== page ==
A groin lump is swelling in the groin area (where the upper leg meets the lower abdomen). It may be firm or soft, tender, or not painful at all.
Your health care provider should examine any groin lumps.
Follow the treatment your health care provider prescribed.
Make an appointment to see your health care provider if you have an unexplained groin lump, especially if it lasts for more than 3 weeks.
The health care provider will examine you and may feel the lymph nodes in your groin area. A genital or pelvic exam may be done.
You will be asked about your medical history and symptoms, such as when you first noticed the lump, whether it came on suddenly or slowly, or whether it gets larger when you cough or strain. You may also be asked about your sexual activities.
Tests that may be done include:
Lump in the groin; Inguinal lymphadenopathy; Localized lymphadenopathy - groin; Bubo; Lymphadenopathy - groin
Armitage JO. Approach to the patient with lymphadenopathy and splenomegaly. In: Goldman L, Schafer AI, eds. Goldman's Cecil Medicine. 24th ed. Philadelphia, PA: Saunders Elsevier; 2011:chap 171.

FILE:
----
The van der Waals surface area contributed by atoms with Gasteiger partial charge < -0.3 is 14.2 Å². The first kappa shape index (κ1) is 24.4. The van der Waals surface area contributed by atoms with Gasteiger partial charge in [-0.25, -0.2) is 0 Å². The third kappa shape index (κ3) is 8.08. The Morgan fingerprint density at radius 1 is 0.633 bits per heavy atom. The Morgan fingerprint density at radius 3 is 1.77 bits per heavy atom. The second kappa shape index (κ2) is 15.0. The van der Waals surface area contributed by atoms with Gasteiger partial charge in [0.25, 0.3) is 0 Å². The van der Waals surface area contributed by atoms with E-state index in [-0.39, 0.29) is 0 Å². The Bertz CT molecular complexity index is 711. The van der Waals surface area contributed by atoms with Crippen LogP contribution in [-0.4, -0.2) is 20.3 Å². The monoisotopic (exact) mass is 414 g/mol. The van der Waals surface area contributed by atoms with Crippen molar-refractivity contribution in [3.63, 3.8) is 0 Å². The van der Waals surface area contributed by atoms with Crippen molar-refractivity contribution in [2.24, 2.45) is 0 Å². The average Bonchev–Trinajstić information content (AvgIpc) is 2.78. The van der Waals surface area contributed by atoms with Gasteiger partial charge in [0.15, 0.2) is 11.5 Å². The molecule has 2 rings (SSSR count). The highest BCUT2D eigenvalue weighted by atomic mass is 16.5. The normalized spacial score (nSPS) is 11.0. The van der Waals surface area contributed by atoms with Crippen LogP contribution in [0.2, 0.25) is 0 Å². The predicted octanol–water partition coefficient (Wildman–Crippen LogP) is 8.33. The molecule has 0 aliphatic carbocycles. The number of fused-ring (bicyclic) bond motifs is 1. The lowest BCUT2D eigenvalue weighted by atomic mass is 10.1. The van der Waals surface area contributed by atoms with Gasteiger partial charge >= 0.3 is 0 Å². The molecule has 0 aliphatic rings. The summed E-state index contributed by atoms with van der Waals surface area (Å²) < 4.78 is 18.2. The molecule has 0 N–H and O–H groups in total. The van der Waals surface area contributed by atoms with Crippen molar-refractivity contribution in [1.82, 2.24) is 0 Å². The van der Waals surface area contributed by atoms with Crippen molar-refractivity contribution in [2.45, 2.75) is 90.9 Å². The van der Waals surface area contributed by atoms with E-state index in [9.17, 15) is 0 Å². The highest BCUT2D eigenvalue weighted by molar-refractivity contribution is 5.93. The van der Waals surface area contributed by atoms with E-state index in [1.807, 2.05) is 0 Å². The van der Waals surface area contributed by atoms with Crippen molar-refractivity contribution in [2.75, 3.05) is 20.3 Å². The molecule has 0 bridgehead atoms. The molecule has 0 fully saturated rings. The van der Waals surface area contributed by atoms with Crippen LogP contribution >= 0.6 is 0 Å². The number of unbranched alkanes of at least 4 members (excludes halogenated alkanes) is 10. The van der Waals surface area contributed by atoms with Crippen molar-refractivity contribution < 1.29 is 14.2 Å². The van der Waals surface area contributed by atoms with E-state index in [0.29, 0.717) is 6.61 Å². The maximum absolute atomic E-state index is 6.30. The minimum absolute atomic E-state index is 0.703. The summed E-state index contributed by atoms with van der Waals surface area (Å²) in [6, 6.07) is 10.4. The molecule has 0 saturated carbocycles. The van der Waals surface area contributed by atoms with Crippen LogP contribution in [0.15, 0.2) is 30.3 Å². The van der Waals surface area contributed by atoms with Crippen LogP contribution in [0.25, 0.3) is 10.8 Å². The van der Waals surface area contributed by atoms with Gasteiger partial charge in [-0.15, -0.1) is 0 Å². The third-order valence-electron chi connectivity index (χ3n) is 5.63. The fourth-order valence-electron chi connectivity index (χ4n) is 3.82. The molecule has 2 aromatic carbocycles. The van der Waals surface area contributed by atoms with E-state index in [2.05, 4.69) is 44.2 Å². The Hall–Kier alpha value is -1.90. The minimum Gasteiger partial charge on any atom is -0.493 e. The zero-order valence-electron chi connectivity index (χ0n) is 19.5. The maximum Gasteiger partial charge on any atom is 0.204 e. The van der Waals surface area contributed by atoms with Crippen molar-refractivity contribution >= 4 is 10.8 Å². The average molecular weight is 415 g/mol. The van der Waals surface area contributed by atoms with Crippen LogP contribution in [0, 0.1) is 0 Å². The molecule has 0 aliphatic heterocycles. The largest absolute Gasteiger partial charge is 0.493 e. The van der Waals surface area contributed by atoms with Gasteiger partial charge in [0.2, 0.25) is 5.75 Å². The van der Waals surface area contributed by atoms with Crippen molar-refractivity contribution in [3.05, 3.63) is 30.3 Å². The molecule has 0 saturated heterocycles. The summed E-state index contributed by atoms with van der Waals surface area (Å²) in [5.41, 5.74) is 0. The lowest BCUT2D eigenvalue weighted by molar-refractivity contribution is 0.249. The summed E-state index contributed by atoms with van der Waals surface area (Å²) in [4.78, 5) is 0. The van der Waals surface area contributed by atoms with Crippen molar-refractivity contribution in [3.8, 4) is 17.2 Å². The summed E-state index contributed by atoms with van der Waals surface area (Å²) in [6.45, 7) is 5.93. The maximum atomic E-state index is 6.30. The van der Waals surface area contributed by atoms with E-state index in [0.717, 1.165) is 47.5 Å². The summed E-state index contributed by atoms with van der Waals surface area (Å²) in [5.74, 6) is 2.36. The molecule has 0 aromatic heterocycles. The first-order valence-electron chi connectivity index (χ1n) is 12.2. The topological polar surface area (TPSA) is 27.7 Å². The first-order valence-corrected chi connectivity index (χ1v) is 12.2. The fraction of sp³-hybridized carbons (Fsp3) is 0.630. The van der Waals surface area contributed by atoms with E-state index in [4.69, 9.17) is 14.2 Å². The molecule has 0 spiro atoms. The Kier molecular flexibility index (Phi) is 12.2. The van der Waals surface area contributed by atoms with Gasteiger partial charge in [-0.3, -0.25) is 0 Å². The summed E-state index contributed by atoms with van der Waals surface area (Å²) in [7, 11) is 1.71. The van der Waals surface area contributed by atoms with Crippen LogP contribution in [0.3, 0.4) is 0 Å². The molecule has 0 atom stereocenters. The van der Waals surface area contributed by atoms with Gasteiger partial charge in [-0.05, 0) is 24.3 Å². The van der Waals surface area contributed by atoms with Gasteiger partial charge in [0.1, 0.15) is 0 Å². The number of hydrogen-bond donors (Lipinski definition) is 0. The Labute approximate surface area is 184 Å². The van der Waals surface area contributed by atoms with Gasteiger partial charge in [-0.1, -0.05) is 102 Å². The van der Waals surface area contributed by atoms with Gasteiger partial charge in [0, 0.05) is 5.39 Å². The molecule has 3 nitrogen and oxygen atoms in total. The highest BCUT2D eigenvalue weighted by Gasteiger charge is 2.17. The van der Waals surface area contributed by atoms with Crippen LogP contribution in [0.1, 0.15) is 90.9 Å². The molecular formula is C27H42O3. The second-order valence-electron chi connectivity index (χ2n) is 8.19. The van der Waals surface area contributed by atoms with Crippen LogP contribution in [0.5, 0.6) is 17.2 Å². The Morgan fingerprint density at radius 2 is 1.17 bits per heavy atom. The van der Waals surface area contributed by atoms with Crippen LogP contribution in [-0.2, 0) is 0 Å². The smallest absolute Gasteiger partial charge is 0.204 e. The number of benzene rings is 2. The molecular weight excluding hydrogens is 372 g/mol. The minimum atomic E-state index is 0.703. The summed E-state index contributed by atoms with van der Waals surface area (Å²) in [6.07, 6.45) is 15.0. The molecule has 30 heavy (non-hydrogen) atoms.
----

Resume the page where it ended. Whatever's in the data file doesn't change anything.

Augenbraun MH. Genital skin and mucous membrane lesions. In: Mandell GL, Bennett JE, Dolin R, eds. Mandell, Douglas, and Bennett's Principles and Practice of Infectious Diseases. 7th ed. Philadelphia, PA: Elsevier Churchill Livingstone; 2009:chap 105.
Malangoni MA, Rosen MJ. Hernias. In: Townsend CM, Beauchamp RD, Evers BM, Mattox KL, eds. Sabiston Textbook of Surgery. 19th ed. Philadelphia, PA: Saunders Elsevier; 2012:chap 46.
Updated by: Linda J. Vorvick, MD, Medical Director and Director of Didactic Curriculum, MEDEX Northwest Division of Physician Assistant Studies, Department of Family Medicine, UW Medicine, School of Medicine, University of Washington, Seattle, WA. Also reviewed by David Zieve, MD, MHA, Isla Ogilvie, PhD, and the A.D.A.M. Editorial team.
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